The trouble with this argument is that nobody’s getting fired for looking at someone funny over lunch or sending a suggestive message. They are being talked about, as in the Shitty Media Men list, but that’s not the same thing. Saying (as someone in the list did) that someone sent you a creepy direct message is not getting people fired. It’s doing what women have long done, warn others in private (the list wasn’t originally meant to go public) about guys you should stay away from (“No, you don’t want a coaching session alone with Harry. Trust me.”). It may be just silly and unfair …but then again, maybe not (the link has some discussion of this). Violence predictor Gavin DeBecker has discussed that people can often pick up on Danger even if they can’t pin down why. I don’t think “looked at me funny” would be a good standard for firing anyone, but as a warning between colleagues? It might be.

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White dogs on dope!

So Sunday I was applying the hot water bottle to Plushie’s hips (they get very stiff otherwise) and he began wriggling out of my arms as if uncomfortable. I resisted, he tried climbing up over my arms and then he gave the pain whimper. Once we confirmed that yes, he was in pain, we took him to the emergency vet. This time he managed something new, pulling one of the long muscles in his side. So back on cage rest just a couple of months after last time. I’d be worried it would be non-stop but this is a separate problem from last time.

The painkillers and muscle relaxants he’s on make Plushie dopey, so he spends most of the day dozing in there. Still he gets miserable and demanding enough to distract me from work. And as TYG sleeps downstairs to be near him, just in case he has a pain attack or something, our schedule is a mess. Usually I start writing when I wake up, come down when TYG wakes, write some more (mixed in with dog care) and do my stretching, yoga and exercise later.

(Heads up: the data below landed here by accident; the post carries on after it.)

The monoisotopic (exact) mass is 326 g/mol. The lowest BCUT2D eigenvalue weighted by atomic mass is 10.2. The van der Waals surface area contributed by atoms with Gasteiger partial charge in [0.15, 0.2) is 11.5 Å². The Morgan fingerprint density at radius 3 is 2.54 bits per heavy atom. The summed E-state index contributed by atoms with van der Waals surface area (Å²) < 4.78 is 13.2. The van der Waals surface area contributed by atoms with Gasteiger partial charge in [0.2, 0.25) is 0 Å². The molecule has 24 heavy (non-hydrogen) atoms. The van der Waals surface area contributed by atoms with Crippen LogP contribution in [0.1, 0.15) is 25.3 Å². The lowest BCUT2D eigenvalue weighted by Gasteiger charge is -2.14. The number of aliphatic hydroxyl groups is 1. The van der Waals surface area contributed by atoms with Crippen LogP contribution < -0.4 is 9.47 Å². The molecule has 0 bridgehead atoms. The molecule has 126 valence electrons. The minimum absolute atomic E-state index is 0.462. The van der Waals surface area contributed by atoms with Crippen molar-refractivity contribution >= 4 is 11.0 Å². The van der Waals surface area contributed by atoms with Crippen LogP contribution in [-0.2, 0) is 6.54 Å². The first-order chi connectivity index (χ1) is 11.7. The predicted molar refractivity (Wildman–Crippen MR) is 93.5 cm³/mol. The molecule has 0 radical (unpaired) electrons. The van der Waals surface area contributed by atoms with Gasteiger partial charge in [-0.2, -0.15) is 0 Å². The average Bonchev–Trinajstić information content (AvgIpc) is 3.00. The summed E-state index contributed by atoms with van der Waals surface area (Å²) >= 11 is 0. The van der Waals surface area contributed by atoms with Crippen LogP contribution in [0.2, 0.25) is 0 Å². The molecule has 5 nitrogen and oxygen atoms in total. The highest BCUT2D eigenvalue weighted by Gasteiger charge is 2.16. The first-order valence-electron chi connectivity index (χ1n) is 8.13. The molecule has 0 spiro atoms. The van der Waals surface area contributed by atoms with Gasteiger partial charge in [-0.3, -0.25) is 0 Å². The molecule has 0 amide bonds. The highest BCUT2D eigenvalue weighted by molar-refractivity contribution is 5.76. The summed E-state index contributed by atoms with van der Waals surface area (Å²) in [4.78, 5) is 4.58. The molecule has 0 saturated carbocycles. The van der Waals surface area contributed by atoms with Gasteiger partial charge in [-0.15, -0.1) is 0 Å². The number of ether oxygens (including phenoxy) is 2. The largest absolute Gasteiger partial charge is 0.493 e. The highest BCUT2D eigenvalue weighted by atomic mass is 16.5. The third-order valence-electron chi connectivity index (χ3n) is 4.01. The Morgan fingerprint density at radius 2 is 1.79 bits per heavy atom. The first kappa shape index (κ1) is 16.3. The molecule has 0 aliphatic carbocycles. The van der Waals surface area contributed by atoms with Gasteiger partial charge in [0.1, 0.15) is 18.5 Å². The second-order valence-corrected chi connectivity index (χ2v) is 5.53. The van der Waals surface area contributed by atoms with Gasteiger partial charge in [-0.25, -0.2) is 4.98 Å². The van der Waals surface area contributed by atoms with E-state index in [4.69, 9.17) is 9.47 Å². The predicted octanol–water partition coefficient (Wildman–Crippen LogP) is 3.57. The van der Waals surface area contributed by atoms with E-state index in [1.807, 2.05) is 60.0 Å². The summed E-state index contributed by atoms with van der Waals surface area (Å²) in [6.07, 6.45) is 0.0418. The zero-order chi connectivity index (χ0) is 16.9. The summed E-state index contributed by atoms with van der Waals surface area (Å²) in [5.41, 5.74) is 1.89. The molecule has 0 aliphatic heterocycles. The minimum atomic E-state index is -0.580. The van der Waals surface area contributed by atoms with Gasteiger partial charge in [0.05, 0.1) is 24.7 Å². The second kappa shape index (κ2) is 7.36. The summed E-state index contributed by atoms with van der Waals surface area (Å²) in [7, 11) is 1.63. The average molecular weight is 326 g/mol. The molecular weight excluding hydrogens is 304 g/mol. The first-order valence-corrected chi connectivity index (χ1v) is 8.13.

Happily, Plushie is improving fast so it couldn’t have been too bad an injury. This makes him needier and more demanding for Freedom!! but we’re happy about it just the same.

Wisp has been a surprisingly good trooper for all this. I have to sleep in the main bedroom with Trixie (Trixie would freak out if we left her alone) so Wisp spends her nights alone in the spare bedroom. Didn’t faze her as much as I thought. Last night she didn’t come in but that’s more because White Cat was hanging around. They seem to get along — no catfights so far — but last night Wisp seemed to be hissing and asserting her dominance a lot.

Despite all that, it was a productive week. I redid the introduction, which I’ll be reading to the writers’ group next week, plus the Invasion chapter and got several other chapters rough drafted. I watched some X-Files and did some research reading.

I finally read my editor’s critique of the golem article. There’s a couple of books she wants me to add to the piece, and a little more commentary in spots (how well did the different stories work?). It’ll be easier to deliver by deadline (end of next month) than I feared.

I also got a couple of chapters final-rpoofed on Undead Sexist Cliches; happily it’s still requiring only light copy-editing. I hope that keeps up. I have an appointment for early October to talk to a cover designer a friend recommended. I’ve also begun work on the book blurb.